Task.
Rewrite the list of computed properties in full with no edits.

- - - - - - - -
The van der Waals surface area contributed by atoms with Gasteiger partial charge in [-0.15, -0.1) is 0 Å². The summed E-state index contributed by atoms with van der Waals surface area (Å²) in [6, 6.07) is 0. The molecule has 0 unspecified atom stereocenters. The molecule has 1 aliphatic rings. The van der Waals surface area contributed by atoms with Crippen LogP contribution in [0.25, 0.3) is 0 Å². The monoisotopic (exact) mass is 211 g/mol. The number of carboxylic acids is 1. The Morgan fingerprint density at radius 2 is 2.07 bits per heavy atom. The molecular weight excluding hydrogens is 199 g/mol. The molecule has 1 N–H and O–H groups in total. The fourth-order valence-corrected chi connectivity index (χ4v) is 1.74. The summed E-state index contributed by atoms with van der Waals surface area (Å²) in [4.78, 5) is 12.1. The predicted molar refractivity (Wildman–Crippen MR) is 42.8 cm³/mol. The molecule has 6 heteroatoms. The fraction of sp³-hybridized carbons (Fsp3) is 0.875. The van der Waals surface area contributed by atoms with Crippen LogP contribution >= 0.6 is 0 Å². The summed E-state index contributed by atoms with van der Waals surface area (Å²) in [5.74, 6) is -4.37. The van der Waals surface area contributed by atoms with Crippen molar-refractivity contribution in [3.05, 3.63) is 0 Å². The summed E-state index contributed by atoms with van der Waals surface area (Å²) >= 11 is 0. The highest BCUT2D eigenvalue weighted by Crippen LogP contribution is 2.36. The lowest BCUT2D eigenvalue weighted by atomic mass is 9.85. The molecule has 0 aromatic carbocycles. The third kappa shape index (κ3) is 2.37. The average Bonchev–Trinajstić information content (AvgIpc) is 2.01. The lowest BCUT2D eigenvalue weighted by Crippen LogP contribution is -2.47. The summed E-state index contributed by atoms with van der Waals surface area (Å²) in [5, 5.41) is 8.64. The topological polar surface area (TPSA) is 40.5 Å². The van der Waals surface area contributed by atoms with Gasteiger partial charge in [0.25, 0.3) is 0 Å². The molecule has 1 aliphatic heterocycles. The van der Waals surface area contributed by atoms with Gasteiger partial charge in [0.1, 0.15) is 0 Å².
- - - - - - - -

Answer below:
The van der Waals surface area contributed by atoms with Gasteiger partial charge in [-0.15, -0.1) is 0 Å². The summed E-state index contributed by atoms with van der Waals surface area (Å²) in [6, 6.07) is 0. The molecule has 0 unspecified atom stereocenters. The molecule has 1 aliphatic rings. The van der Waals surface area contributed by atoms with Crippen LogP contribution in [0.25, 0.3) is 0 Å². The monoisotopic (exact) mass is 211 g/mol. The number of carboxylic acids is 1. The Morgan fingerprint density at radius 2 is 2.07 bits per heavy atom. The molecular weight excluding hydrogens is 199 g/mol. The molecule has 1 N–H and O–H groups in total. The fourth-order valence-corrected chi connectivity index (χ4v) is 1.74. The summed E-state index contributed by atoms with van der Waals surface area (Å²) in [4.78, 5) is 12.1. The predicted molar refractivity (Wildman–Crippen MR) is 42.8 cm³/mol. The molecule has 6 heteroatoms. The fraction of sp³-hybridized carbons (Fsp3) is 0.875. The van der Waals surface area contributed by atoms with Crippen LogP contribution >= 0.6 is 0 Å². The summed E-state index contributed by atoms with van der Waals surface area (Å²) in [5.74, 6) is -4.37. The van der Waals surface area contributed by atoms with Crippen molar-refractivity contribution in [3.05, 3.63) is 0 Å². The summed E-state index contributed by atoms with van der Waals surface area (Å²) >= 11 is 0. The highest BCUT2D eigenvalue weighted by Crippen LogP contribution is 2.36. The lowest BCUT2D eigenvalue weighted by atomic mass is 9.85. The molecule has 0 aromatic carbocycles. The third kappa shape index (κ3) is 2.37. The average Bonchev–Trinajstić information content (AvgIpc) is 2.01. The lowest BCUT2D eigenvalue weighted by Crippen LogP contribution is -2.47. The summed E-state index contributed by atoms with van der Waals surface area (Å²) in [5, 5.41) is 8.64. The topological polar surface area (TPSA) is 40.5 Å². The van der Waals surface area contributed by atoms with Gasteiger partial charge in [0.25, 0.3) is 0 Å². The molecule has 1 aliphatic heterocycles. The van der Waals surface area contributed by atoms with Gasteiger partial charge in [0.1, 0.15) is 0 Å².